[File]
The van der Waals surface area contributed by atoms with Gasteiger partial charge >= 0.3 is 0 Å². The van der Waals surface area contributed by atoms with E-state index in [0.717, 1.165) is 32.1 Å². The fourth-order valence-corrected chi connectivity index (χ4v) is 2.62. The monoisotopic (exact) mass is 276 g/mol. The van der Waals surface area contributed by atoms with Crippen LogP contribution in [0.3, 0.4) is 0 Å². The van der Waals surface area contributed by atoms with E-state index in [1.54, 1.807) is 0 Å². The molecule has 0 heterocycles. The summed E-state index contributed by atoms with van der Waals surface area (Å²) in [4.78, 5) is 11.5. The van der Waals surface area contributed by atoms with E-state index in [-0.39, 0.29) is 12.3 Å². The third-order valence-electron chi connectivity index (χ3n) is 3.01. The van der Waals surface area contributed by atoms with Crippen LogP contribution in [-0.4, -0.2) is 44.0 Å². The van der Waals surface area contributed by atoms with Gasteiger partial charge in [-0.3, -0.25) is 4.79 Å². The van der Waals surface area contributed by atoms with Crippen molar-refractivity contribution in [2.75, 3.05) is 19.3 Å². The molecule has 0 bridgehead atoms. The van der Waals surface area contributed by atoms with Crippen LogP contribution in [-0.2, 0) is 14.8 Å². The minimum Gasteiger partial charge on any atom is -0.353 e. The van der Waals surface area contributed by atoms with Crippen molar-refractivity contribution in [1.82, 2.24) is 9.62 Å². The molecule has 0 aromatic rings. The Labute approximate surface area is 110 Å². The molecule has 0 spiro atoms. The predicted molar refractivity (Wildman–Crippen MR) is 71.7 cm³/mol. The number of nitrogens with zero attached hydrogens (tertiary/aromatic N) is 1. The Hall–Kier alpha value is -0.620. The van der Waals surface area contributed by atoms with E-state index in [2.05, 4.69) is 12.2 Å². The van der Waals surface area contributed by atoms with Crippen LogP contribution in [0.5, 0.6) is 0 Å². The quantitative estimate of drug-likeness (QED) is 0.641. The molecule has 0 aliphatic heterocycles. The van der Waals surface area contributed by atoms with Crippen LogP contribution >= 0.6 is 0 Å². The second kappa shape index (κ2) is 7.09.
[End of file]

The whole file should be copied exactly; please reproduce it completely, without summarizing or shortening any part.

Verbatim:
The van der Waals surface area contributed by atoms with Gasteiger partial charge >= 0.3 is 0 Å². The van der Waals surface area contributed by atoms with E-state index in [0.717, 1.165) is 32.1 Å². The fourth-order valence-corrected chi connectivity index (χ4v) is 2.62. The monoisotopic (exact) mass is 276 g/mol. The van der Waals surface area contributed by atoms with Crippen LogP contribution in [0.3, 0.4) is 0 Å². The van der Waals surface area contributed by atoms with E-state index in [1.54, 1.807) is 0 Å². The molecule has 0 heterocycles. The summed E-state index contributed by atoms with van der Waals surface area (Å²) in [4.78, 5) is 11.5. The van der Waals surface area contributed by atoms with E-state index in [-0.39, 0.29) is 12.3 Å². The third-order valence-electron chi connectivity index (χ3n) is 3.01. The van der Waals surface area contributed by atoms with Crippen LogP contribution in [-0.4, -0.2) is 44.0 Å². The van der Waals surface area contributed by atoms with Gasteiger partial charge in [-0.3, -0.25) is 4.79 Å². The van der Waals surface area contributed by atoms with Crippen molar-refractivity contribution in [2.75, 3.05) is 19.3 Å². The molecule has 0 bridgehead atoms. The van der Waals surface area contributed by atoms with Crippen LogP contribution in [-0.2, 0) is 14.8 Å². The minimum Gasteiger partial charge on any atom is -0.353 e. The van der Waals surface area contributed by atoms with Crippen molar-refractivity contribution in [1.82, 2.24) is 9.62 Å². The molecule has 0 aromatic rings. The Labute approximate surface area is 110 Å². The molecule has 0 spiro atoms. The predicted molar refractivity (Wildman–Crippen MR) is 71.7 cm³/mol. The number of nitrogens with zero attached hydrogens (tertiary/aromatic N) is 1. The Hall–Kier alpha value is -0.620. The van der Waals surface area contributed by atoms with E-state index in [2.05, 4.69) is 12.2 Å². The van der Waals surface area contributed by atoms with Crippen LogP contribution in [0.5, 0.6) is 0 Å². The quantitative estimate of drug-likeness (QED) is 0.641. The molecule has 0 aliphatic heterocycles. The van der Waals surface area contributed by atoms with Crippen LogP contribution >= 0.6 is 0 Å². The second kappa shape index (κ2) is 7.09.